1 500 have been sold and a new sedan car and an SUV are on the way. They will sell at half the price of the roadster and be capable of reaching 0 to 100 km/h in five seconds. The sports car has a range of 200 old fashioned miles and the new car will manage 300. Both Mercedes and Toyota were so impressed that they bought shares in the company. (If you want to know more check www.teslamotors.com) The big problem with electric cars is that “petrolheads” don’t like or understand them. They smell different and they don’t roar. But, make no mistake, they are the cars of the future. Optimal Energy will have a much easier time with buses. Firstly they are built in smaller numbers so the economies of scale are not so important and highly automated and expensive assembly lines should not be necessary. But the most important difference will be the marketing, no expensive advertising campaign will be necessary to sell the buses. The buyers will not be “petrolheads” with image and status problems but managers and accountants. They will look at the numbers – the carrying capacity, range and running costs. And this is where electric vehicles do well. They don’t need regular oil changes or servicing and they are ideal for stopstart journeys. They don’t have motors idling while they wait for traffic lights to change. And there will be no need for the overhead wires that limited the old trolley buses. Operators and passengers will love the new smooth, silent electric buses.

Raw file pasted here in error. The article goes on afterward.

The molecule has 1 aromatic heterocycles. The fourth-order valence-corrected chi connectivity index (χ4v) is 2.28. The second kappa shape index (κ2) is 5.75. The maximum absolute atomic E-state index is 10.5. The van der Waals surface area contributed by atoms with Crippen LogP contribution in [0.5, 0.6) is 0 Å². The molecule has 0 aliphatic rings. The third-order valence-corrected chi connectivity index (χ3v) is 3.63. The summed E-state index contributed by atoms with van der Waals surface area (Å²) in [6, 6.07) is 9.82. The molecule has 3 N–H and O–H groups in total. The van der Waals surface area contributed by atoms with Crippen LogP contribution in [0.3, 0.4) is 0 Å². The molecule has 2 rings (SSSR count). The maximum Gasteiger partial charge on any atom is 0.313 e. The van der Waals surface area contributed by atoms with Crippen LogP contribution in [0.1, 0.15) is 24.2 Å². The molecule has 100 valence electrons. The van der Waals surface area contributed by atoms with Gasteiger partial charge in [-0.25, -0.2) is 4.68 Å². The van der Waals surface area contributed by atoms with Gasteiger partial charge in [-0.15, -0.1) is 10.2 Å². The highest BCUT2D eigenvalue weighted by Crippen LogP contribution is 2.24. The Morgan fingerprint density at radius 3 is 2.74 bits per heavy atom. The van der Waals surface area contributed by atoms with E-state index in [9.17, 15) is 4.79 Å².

Students are living life in the fast lane STUDENTS from the Cape Peninsula University of Technology (CPUT) made history when unveiling their “Formula” built car. The car will compete at Silverstone in the United Kingdom as part of the International Formula Student (FS) motorsport competition in July, when the “Cape Speed” team will pit their car against 110 teams from around the world. CPUT’s Adaptronic Advanced Manufacturing Technology (AMTL) Programme Director, Professor Oscar Philander says: “We are incredibly proud of our students and their achievement to make it this far in the competition and having been chosen as part of the selected 110, where more than 200 had applied.” Formula Student is Europe’s most established educational motorsport competition, run by the Institution of Mechanical Engineers. The competition aims to inspire and develop enterprising and innovative young engineers. Universities from across the globe are challenged to design and build a single-seat racing car in order to compete in static and dynamic events, which demonstrate their understanding of engineering and the business of racing and to test the performance of the vehicle. At a cost of half a million rand, the project, developed by the AMTL part of the Faculty of Engineering at the Cape-based institution, has taken three years to complete from design to manufacturing. Fifteen students were involved, 10 of whom will travel to Silver-